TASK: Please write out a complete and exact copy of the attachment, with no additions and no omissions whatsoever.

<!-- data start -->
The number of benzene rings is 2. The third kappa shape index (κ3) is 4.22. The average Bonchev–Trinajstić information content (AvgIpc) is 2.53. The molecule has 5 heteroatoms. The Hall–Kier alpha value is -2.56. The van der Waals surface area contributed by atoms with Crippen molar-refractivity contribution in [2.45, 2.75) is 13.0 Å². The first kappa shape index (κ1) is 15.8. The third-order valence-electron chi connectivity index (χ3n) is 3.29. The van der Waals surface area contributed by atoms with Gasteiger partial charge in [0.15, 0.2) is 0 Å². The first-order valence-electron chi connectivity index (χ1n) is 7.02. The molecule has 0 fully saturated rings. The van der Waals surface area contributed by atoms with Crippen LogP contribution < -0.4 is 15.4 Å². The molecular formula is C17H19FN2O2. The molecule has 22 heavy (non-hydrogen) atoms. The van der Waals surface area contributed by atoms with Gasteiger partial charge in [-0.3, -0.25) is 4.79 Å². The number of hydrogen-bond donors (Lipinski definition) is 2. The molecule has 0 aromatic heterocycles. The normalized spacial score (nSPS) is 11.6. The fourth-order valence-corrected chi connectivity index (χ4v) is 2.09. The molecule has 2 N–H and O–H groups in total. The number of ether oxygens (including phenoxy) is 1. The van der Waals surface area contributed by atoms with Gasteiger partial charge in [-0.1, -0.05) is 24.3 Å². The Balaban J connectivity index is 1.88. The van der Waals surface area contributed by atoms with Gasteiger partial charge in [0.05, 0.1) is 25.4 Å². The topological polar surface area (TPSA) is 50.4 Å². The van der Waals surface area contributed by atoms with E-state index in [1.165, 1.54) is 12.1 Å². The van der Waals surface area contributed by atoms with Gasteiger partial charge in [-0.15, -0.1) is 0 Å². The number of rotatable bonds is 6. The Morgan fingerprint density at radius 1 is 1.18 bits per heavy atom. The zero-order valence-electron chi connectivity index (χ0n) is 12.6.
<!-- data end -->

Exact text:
The number of benzene rings is 2. The third kappa shape index (κ3) is 4.22. The average Bonchev–Trinajstić information content (AvgIpc) is 2.53. The molecule has 5 heteroatoms. The Hall–Kier alpha value is -2.56. The van der Waals surface area contributed by atoms with Crippen molar-refractivity contribution in [2.45, 2.75) is 13.0 Å². The first kappa shape index (κ1) is 15.8. The third-order valence-electron chi connectivity index (χ3n) is 3.29. The van der Waals surface area contributed by atoms with Gasteiger partial charge in [0.15, 0.2) is 0 Å². The first-order valence-electron chi connectivity index (χ1n) is 7.02. The molecule has 0 fully saturated rings. The van der Waals surface area contributed by atoms with Crippen LogP contribution < -0.4 is 15.4 Å². The molecular formula is C17H19FN2O2. The molecule has 22 heavy (non-hydrogen) atoms. The van der Waals surface area contributed by atoms with Gasteiger partial charge in [-0.3, -0.25) is 4.79 Å². The number of hydrogen-bond donors (Lipinski definition) is 2. The molecule has 0 aromatic heterocycles. The normalized spacial score (nSPS) is 11.6. The fourth-order valence-corrected chi connectivity index (χ4v) is 2.09. The molecule has 2 N–H and O–H groups in total. The number of ether oxygens (including phenoxy) is 1. The van der Waals surface area contributed by atoms with Gasteiger partial charge in [-0.1, -0.05) is 24.3 Å². The Balaban J connectivity index is 1.88. The van der Waals surface area contributed by atoms with Gasteiger partial charge in [0.05, 0.1) is 25.4 Å². The topological polar surface area (TPSA) is 50.4 Å². The van der Waals surface area contributed by atoms with E-state index in [1.165, 1.54) is 12.1 Å². The van der Waals surface area contributed by atoms with Gasteiger partial charge in [-0.15, -0.1) is 0 Å². The number of rotatable bonds is 6. The Morgan fingerprint density at radius 1 is 1.18 bits per heavy atom. The zero-order valence-electron chi connectivity index (χ0n) is 12.6.